Blue Mountains Parks chief David Crust on the life saving mission to protect the Wollemi Pine

Jurassic era Wollemi Pines saved after horror summer fires on 2019-2020. The deep rainforest gorge burnt but was saved by remote area firefighters and waterbombing. The pine is only found in Wollemi National Park. Experts say it's the botanical equivalent of finding a dinosaur.
Jurassic era Wollemi Pines saved after horror summer fires on 2019-2020. The deep rainforest gorge burnt but was saved by remote area firefighters and waterbombing. The pine is only found in Wollemi National Park. Experts say it's the botanical equivalent of finding a dinosaur.

The Blue Mountains chief of the NSW National Parks and Wildlife Service has told the Royal Commission into Natural Disaster Arrangements this week of the dramatic battle to save the critically endangered Jurassic era Wollemi Pine during the recent summer bushfires.

David Crust, who is the park operations director for the Blue Mountains NSW National Parks and Wildlife Service, told the Royal Commission how a special operation was put in place to save the less than 100 mature plants surviving in the wild, whose remote, rugged, location still remains a secret.

During day three of proceedings he said "fire had always been considered one of the most significant threats to the survival of the wild populations [and] we were aware quite early in the season the conditions were extraordinarily dry, and that we were quite clearly facing a serious fire season".

Mr Crust said despite competing demands for firefighting resources they managed to save the ancient stand of pine - bringing about plans that were set in train soon after the pine's rediscovery in 1994.

Every day during the fires while visibility and conditions allowed, Parks winched a team of remote aera firefighters into the pines site to operate the irrigation equipment.

"Water availability was really limited," he said.

"We could run the pumps for about two, two-and-a-half hours before the water sources were depleted. So the crews went in each day and went through that operation, and then were winched out by helicopter."

The team involved staff from their science division (who were also members of the recovery team and had been involved in research and management operations at the Wollemi Pine site) and experienced local staff - a mix of people from across the Department of Planning, Industry, and Environment.

Mr Crust has been managing the pines since 1997 and said it was the first time they had had to enact a "recovery plan". The pines are located in an extremely remote and rugged area of the park, and the only reasonable access is via helicopter.

Blue Mountains Parks chief David Crust

Blue Mountains Parks chief David Crust

Blue Mountains Parks chief David Crust

Blue Mountains Parks chief David Crust

"It was a species that was known from fossil records, known from the Jurassic period and thought to be well and truly extinct," Mr Crust told the Commission.

"Its rediscovery in 1994 was an incredibly significant botanical find that has drawn worldwide attention and I guess it's given it an iconic - iconic status in the eyes of the community."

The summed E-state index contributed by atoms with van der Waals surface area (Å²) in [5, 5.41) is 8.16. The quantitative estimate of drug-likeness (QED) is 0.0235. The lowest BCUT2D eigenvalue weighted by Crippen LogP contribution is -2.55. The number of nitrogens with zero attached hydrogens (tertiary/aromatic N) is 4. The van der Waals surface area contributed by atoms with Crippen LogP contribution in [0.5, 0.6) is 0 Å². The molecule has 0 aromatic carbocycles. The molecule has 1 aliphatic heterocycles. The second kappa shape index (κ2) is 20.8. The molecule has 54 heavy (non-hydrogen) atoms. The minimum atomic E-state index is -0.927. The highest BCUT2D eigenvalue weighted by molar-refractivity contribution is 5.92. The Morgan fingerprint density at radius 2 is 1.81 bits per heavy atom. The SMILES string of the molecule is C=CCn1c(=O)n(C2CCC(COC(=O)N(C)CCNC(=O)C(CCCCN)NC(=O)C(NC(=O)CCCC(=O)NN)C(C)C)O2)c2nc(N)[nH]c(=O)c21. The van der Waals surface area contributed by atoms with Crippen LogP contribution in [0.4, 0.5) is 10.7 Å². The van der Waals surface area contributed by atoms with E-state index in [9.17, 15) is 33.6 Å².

Mr Crust said to protect the site previous recovery plans had strategies to install irrigation systems on the site but "what was different this time [was] there was no running water on the site, basically just a couple of small pools of water that were available for pumping to an irrigation system".

"I think the other constraint we had to consider was that there were 40 extensive areas of fire across the state."

The irrigation system was set up so the majority of the mature trees at the main Wollemi Pines site could be watered, so that the impact on the trees would be minimised, he said.

Mr Crust said three Black Hawk helicopters spent several days above the Wollemi Pine sites strategically water bucketing fires as they approached the cliff edges to reduce the chance of fire dropping into the gorge.

The chopper crews also flew in equipment, the firefighters and provided information on the fire progression. Very large aerial tankers were also used to drop retardant as the fire approached the Wollemi Pines.

Mr Crust said while some of the lower canopies were impacted "the actual canopy of the populations is intact and that's the most significant contribution towards the survival of the plants. If the canopy had burnt, the results would have been catastrophic".

Across the Greater Blue Mountains World Heritage area there were about 50 ignitions during the fire season and 20 of those were contained to an average of less than 1.2 hectares. He said "conditions were exceptionally dry and it was exceptionally hard to get fires out, and resource availability was constrained, particularly the availability of helicopters".

North American firefighters assisted with the management of fires in the Wollemi National Park and one man in particular who managed air operations had "a baptism of fire ... a crash course in Australian fire suppression operations, and in fire behaviour in Australian vegetation communities," he said.

National Parks is in the process of drafting a new recovery plan for the pines that should be available later this year and is also reviewing all fire management strategies for all fire impacted areas. Mr Crust said in the next five to six years they would look at prescribed burns around the Wollemi Pine population.